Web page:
Some possible solutions
Keep learning in progress using audio and visual channels. Government could explore alternative learning as a short term response. The MOE could leverage both audio and visual modes of learning by taking advantage of television and community radio to mitigate educational disruption due coronavirus. In recent times, many parts of Ghana have received wide radio and TV transmissions. In Ghana, low tech solutions such as TV and community radio are viable, cost effective and have a wider reach. In the late 2000s, the President’s special initiative on distance education provided opportunities for many learners to learn via radio and TV broadcasts. The MOE and Ghana Health Service (GHS) could use these approaches to broadcast public health education on the coronavirus specifically targeting students. The recorded lessons could focus on the preventative and protective measures of the coronavirus.
This will intensify the government’s public health advocacy about COVID-19. Aside from the health education programme, the MOE could mobilise some experience teachers to record video and audio lessons that is structured and aligned with the teaching syllabus. These recorded lessons of the core and selected elective subjects could be delivered on Ghana Television (GTV) and all the community radio stations at the district level. In addition to the audio and visual lessons, learners could be given the chance to text and call their teachers, ask questions and receive immediate feedback. This form of intervention could be structured in a way that meets the diverse needs of communities. Translations of lessons in the different Ghanaian languages may also be an added advantage for pre-primary and primary school students who may not understand English language.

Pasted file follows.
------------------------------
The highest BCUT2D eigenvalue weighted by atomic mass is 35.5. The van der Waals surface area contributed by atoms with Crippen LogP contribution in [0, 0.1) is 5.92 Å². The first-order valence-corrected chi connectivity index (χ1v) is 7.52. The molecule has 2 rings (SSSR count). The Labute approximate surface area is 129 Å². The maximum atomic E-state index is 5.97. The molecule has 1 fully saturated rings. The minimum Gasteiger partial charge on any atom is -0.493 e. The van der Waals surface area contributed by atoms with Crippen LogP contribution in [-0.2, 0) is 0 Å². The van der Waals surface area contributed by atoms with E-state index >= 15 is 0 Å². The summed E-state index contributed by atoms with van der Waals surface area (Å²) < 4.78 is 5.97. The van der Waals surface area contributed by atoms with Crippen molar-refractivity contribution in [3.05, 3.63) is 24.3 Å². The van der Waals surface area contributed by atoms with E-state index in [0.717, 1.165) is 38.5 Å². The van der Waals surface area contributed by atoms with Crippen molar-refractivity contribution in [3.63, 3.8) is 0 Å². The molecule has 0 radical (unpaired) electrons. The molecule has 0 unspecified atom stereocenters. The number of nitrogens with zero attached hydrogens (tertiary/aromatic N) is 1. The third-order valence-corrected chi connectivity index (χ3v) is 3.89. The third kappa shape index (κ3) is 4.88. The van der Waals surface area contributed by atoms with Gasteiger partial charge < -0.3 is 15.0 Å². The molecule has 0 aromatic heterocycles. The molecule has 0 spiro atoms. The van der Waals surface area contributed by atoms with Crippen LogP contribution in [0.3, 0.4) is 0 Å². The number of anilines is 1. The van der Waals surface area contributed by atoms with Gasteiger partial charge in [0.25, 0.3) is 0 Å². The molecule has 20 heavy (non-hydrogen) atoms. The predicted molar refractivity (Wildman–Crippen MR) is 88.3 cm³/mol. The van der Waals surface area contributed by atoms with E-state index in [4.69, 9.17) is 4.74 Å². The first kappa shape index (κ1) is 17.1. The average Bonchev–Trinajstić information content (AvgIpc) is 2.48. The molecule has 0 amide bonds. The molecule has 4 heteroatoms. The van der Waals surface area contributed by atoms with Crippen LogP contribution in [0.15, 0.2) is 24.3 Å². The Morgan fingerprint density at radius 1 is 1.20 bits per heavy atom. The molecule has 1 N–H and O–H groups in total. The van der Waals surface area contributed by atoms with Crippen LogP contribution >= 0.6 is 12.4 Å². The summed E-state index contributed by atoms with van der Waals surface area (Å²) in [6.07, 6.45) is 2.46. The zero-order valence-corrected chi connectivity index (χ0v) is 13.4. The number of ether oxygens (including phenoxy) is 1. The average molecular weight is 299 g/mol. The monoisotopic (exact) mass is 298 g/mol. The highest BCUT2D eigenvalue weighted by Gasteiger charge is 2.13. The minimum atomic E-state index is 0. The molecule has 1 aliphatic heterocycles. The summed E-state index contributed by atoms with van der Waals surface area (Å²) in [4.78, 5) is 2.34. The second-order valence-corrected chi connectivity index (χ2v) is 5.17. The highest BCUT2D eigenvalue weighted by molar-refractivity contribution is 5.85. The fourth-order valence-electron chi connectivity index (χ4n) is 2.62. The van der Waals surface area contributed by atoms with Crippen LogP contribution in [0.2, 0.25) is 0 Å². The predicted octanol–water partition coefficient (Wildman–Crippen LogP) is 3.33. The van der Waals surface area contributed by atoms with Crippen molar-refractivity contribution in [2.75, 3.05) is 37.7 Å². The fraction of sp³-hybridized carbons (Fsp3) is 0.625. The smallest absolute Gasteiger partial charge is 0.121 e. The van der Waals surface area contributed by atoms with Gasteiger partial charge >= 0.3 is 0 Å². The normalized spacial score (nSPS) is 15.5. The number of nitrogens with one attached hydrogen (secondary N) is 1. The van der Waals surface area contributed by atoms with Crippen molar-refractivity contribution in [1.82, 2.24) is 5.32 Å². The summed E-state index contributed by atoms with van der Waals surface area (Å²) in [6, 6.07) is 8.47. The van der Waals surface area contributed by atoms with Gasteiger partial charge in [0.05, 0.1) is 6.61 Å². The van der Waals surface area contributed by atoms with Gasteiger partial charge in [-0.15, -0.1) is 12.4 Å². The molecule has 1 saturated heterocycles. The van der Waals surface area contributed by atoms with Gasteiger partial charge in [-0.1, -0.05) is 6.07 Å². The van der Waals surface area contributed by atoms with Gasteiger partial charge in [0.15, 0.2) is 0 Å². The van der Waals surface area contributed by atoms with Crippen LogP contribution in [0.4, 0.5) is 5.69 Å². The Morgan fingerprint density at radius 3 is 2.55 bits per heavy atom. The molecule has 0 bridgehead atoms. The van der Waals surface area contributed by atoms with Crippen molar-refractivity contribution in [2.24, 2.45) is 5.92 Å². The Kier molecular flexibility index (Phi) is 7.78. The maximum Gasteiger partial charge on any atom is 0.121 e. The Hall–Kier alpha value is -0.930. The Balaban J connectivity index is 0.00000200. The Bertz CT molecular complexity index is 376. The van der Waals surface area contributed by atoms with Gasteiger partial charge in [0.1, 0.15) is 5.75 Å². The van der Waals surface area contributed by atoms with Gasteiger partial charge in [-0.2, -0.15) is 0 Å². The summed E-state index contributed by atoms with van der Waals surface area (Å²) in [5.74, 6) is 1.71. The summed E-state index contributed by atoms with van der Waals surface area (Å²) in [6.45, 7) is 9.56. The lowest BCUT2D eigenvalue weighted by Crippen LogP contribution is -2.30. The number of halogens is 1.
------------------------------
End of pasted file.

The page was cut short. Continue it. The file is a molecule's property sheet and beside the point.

To ensure that learning never stops, I believe teachers and school leaders should be supported with key resources to help them reach their students with or without technology. Also, teachers will play a pivotal role during the recovery stage. Therefore for learning to continue, they should be part of the all steps that government is taking in planning and responding to COVID-19.
Prioritise cost effective online teaching. In emergencies, online/digital lessons are most preferred option in developed countries. While acknowledging the limitations of internet connectivity in Sub-Sahara Africa, it is worth revealing that Ghana has made tremendous progress with internet connectivity. Evidence from Statista shows there are 40.93 million mobile subscriptions in Ghana. Also, the 2018 annual report by Global Digital Services and Hootsuite revealed over 10 million Ghanaians use the internet. Of this number of mobile phone subscribers, they revealed 39% use WhatsApp. The data provides a possibility for policy actors to explore digital learning in schools. Although, technology based education have many benefits, school leaders need to be mindful that they could amplify the existing inequalities if the interventions/solutions do not centre on the teacher, the local community, the diverse needs of the learner and the available technology. Therefore, to successfully benefit from online education, government should not adopt technological programmes that may not address the diverse needs of students.